Can HBO’s Silicon Valley Improve Silicon Valley’s Reputation?

Yesterday HBO debuted the trailer for Mike Judge‘s sitcom Silicon Valley.

Looks like a Big Bang Theory/Workaholics mash-up: they’re nerds, but they aren’t one-dimensional punchlines; they’re Millennials, but they don’t spend all their time figuring out how they can manage to do less work.

In an amazing coincidence, Napster/Facebook guy Sean “Don’t Call Me Justin” Parker used the same weekend to offer a pitch-perfect demonstration of why SV may want to update its operating system.

Valleywag posted about New York neighbors’ supposed annoyance at Parker’s ongoing renovations to his $20 million Greenwich Village apartment. He responded by comparing Gawker’s (Jewish) founder Nick Denton to Goebbels in a letter to The New York Post while expressing nostalgia for “slow, soft, fluffy” gossip rags like, well, Page Six.

Dude just can’t help himself: he responds to bad press by proving that he can fit both feet into his mouth at the same time. The best part about his defense of his own self-defense was his decision to reveal the fact that he and his wife don’t actually live in the $20M house and haven’t for some time: they simply “allow friends who need a place to stay to crash there.”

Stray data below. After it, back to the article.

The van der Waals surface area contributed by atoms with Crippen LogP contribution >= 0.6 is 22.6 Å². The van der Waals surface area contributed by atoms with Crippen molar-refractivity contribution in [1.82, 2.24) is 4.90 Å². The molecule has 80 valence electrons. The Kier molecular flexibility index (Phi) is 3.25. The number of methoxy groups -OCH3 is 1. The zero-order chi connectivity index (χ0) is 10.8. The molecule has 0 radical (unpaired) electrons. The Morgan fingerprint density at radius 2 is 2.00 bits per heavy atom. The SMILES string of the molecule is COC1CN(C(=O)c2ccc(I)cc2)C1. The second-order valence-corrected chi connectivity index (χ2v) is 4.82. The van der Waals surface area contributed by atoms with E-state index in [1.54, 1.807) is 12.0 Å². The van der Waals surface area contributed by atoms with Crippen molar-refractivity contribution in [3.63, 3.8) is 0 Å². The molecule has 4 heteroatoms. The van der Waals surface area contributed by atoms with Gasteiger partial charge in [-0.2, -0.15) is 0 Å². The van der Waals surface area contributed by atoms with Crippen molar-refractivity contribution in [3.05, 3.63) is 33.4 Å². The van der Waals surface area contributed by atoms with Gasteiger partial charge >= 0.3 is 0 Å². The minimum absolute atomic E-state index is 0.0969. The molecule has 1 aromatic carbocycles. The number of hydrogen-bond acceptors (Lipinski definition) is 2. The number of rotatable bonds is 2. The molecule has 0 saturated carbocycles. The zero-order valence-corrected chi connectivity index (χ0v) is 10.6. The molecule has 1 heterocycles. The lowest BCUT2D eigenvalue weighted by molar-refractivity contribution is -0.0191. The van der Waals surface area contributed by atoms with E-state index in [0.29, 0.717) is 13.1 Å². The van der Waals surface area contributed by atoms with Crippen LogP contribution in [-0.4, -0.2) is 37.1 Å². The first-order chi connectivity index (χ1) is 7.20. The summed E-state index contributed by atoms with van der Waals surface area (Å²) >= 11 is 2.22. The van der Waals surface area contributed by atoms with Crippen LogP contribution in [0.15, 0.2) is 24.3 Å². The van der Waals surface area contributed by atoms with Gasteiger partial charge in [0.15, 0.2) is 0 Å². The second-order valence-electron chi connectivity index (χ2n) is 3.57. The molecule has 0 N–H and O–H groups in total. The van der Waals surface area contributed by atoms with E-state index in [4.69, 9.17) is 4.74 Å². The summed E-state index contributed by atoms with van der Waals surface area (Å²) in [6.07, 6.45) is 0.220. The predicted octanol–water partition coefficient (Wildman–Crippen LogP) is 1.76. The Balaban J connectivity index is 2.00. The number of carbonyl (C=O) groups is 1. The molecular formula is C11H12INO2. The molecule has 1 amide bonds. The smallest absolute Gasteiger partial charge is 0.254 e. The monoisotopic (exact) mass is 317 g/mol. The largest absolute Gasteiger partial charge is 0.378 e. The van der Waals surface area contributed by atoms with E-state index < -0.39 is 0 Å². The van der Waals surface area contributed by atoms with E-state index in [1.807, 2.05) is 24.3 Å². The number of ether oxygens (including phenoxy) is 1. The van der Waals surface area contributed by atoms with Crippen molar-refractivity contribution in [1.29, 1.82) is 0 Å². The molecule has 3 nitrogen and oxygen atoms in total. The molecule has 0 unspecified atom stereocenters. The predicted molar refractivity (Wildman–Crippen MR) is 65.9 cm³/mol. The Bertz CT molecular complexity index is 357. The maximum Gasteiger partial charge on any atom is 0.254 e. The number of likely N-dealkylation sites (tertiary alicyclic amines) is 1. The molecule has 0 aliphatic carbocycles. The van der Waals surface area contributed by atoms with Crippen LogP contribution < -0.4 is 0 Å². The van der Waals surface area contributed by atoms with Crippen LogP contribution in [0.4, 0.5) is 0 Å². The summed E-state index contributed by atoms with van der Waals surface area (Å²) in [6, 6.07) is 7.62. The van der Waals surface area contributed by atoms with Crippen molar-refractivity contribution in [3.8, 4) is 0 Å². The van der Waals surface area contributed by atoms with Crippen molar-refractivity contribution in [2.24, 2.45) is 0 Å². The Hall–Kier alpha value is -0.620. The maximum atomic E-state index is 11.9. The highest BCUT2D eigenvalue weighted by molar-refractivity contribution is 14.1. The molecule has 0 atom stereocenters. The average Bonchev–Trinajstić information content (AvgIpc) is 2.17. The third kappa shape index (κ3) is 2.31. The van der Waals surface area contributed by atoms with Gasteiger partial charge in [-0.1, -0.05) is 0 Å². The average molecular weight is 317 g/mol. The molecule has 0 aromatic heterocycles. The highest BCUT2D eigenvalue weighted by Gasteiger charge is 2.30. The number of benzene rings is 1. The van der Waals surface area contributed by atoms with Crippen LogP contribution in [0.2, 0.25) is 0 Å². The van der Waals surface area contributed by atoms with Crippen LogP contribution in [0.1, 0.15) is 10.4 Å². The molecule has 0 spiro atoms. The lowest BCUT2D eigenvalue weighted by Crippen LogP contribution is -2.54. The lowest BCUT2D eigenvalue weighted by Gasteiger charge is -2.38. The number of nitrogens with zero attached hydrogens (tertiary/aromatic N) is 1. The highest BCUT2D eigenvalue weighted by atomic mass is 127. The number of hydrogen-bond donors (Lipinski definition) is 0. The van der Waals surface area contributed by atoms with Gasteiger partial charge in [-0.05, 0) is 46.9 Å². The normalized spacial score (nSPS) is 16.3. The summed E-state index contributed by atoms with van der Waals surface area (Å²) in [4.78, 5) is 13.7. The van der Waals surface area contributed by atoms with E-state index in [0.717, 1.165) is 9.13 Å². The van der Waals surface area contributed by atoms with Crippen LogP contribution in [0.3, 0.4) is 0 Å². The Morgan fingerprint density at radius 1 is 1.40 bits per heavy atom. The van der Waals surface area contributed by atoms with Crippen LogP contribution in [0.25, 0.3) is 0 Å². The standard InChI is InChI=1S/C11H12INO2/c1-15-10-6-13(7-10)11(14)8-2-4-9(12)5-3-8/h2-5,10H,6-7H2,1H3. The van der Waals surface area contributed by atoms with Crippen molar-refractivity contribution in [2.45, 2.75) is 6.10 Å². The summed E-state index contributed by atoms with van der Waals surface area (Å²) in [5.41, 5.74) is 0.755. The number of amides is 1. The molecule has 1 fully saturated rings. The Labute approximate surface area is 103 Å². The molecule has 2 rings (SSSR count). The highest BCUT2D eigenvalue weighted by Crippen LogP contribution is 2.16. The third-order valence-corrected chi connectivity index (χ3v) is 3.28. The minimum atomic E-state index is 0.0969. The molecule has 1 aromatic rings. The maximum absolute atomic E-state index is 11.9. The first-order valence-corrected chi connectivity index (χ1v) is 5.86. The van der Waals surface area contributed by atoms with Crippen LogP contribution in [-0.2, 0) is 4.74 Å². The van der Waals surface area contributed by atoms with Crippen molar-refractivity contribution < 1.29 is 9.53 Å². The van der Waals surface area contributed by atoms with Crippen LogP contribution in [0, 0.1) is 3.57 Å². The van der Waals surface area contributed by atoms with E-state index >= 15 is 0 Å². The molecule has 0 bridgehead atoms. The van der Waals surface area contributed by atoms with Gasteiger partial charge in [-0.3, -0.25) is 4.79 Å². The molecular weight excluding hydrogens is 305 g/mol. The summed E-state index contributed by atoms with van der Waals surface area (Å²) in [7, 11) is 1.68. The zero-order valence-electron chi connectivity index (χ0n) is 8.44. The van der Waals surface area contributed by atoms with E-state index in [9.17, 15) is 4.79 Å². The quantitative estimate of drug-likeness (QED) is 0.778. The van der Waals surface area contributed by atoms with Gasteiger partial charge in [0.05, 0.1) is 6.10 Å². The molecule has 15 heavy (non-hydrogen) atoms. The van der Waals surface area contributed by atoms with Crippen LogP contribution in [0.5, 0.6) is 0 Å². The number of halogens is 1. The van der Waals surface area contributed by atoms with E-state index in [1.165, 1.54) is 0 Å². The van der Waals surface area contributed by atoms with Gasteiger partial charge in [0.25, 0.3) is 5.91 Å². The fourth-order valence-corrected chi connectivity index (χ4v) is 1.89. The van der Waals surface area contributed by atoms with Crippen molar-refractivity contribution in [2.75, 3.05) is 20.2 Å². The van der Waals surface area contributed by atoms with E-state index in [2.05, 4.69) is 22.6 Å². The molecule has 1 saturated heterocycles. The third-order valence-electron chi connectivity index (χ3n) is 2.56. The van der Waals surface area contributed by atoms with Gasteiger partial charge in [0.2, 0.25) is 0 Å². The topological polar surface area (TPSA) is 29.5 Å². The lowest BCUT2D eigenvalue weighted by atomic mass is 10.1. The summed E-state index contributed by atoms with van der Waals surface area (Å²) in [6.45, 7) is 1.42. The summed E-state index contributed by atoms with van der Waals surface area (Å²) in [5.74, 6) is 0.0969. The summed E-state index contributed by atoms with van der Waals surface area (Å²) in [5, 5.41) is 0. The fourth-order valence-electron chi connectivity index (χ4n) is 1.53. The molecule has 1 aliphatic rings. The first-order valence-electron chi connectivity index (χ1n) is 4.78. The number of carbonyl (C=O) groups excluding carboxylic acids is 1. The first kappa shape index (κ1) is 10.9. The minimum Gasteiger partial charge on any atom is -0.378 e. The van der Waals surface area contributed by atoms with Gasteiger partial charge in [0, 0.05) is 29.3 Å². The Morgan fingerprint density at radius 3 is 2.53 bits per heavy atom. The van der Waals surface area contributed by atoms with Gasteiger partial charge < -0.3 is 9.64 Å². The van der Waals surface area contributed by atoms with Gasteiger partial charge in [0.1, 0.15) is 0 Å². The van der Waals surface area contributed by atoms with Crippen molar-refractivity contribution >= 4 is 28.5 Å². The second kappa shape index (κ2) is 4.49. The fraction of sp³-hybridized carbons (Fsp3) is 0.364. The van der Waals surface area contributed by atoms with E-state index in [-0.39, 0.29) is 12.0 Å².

We appreciate Parker’s irritation, but the fact that this story follows Kevin Roose’s Wall Street expose only further confirms that the tech guardians of the galaxy risk falling into the same self-made hole as their predecessors in finance.

For this reason, we honestly hope that Silicon Valley can make light of the fact that most tech bigwigs are well-meaning, hard-working nerds like the rest of us.

Sure, some choose to be dickish about their wealth—but most can laugh at themselves when given the chance. Unfortunately, the guys with the biggest megaphones are often the ones who need the most training.

@PatrickCoffee Patrick Coffee is a senior editor for Adweek.